Mangos are everywhere! I was told there are 23 different varieties of mangos in Panama. The different sizes and skin colors all yield the same luscious fruit, though at different times between April and September.
Throughout the area, you can observe the natural beauty in many ways. Taking tours at eco-resorts, from tour companies or with private guides, provides the most intimate interaction with nature. A little research will help you find something to suit your individual taste.
Cost of Living in Penonomé, Panama
Long-term rentals range from $200 to $800 a month. Prices can be higher for larger homes, luxurious amenities, and short-term rentals, especially during the summer (January through April). There are no big apartment complexes, condo towers, or large subdivisions. Many business owners live above their business. Some of the larger buildings have apartments on the floors between the business and the owner’s home floor.
Here are some examples of housing costs:
- My Panamanian neighbors rent a small house for $200 a month.
- A friend rents a small, two-bedroom downtown apartment for $200 a month.
- A U.S. friend rented a three-bedroom house just outside of town for $700. The third time he rented from the family they gave him a discount.
Electricity is less than $100 a month without air conditioning. Air conditioning is really not a necessity. Summer/dry season temperatures never get above the low 90s F, and the rainy season days are in the low to mid-80s F. The coldest night any time of year is rarely below 70 F.
Water costs us $12 a month.
Propane gas comes in small tanks at a government-fixed price of $5. We have three for the stove, oven, and hot water heater. Each one usually lasts about three months.
Internet and Cable Television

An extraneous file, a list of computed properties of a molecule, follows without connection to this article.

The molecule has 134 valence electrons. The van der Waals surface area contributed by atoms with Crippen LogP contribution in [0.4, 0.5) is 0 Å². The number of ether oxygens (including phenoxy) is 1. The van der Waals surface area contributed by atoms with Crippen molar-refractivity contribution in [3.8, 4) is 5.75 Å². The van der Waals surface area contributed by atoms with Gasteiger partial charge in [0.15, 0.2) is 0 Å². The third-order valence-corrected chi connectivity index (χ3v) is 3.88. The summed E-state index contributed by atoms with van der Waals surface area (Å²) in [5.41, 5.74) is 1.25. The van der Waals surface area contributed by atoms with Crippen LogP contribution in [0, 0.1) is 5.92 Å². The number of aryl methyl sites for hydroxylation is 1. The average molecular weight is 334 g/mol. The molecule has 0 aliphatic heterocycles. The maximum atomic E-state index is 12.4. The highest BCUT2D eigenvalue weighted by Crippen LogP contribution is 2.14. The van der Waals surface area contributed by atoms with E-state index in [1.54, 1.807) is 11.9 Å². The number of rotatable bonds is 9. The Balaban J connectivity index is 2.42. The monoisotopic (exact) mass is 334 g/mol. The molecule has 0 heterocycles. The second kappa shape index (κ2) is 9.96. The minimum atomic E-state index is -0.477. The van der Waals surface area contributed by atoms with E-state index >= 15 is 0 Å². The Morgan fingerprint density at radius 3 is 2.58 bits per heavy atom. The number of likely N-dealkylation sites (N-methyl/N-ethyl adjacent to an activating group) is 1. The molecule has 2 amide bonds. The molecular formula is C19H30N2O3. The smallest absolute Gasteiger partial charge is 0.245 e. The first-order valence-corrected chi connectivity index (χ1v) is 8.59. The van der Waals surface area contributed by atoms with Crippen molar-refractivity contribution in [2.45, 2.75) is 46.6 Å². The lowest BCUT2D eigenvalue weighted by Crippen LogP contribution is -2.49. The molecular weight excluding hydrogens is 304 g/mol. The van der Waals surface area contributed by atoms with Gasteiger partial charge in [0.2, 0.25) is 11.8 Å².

Packages are available between $50 and $100 a month. Mine is $77 a month. Your price will be determined by your internet speed, television packages, and additional services such as telephone or cell phone service.
Cell phone service is available on a monthly contract or by purchasing prepaid cards.
$450 a month is our usual expense for two people and three large dogs. We eat well.
Banking fees in Panama are ridiculous. I keep my money in a U.S. bank, use my credit card whenever possible, and pay it using online banking. The local ATM network fee is $5.25 per withdrawal.
Help in or around the house is $20 a day plus lunch. We had a full-time worker for $400 a month. Social security added an extra $120 a month, plus the biannual bonus requirement of an additional month’s salary made the total cost approximately $600 a month.
Plumbers and electricians are $40 to $60 per visit.
An in-office doctor visit is $26 with a pensionario discount. An in-home visit is $60.
A frugal person could easily live on $1,000 a month. You can live well on $1,500 to $2,000 a month. I own my home, so our monthly budget is $1,000 to $1,200.
Featured Image Copyright: ©Hugo Ghiara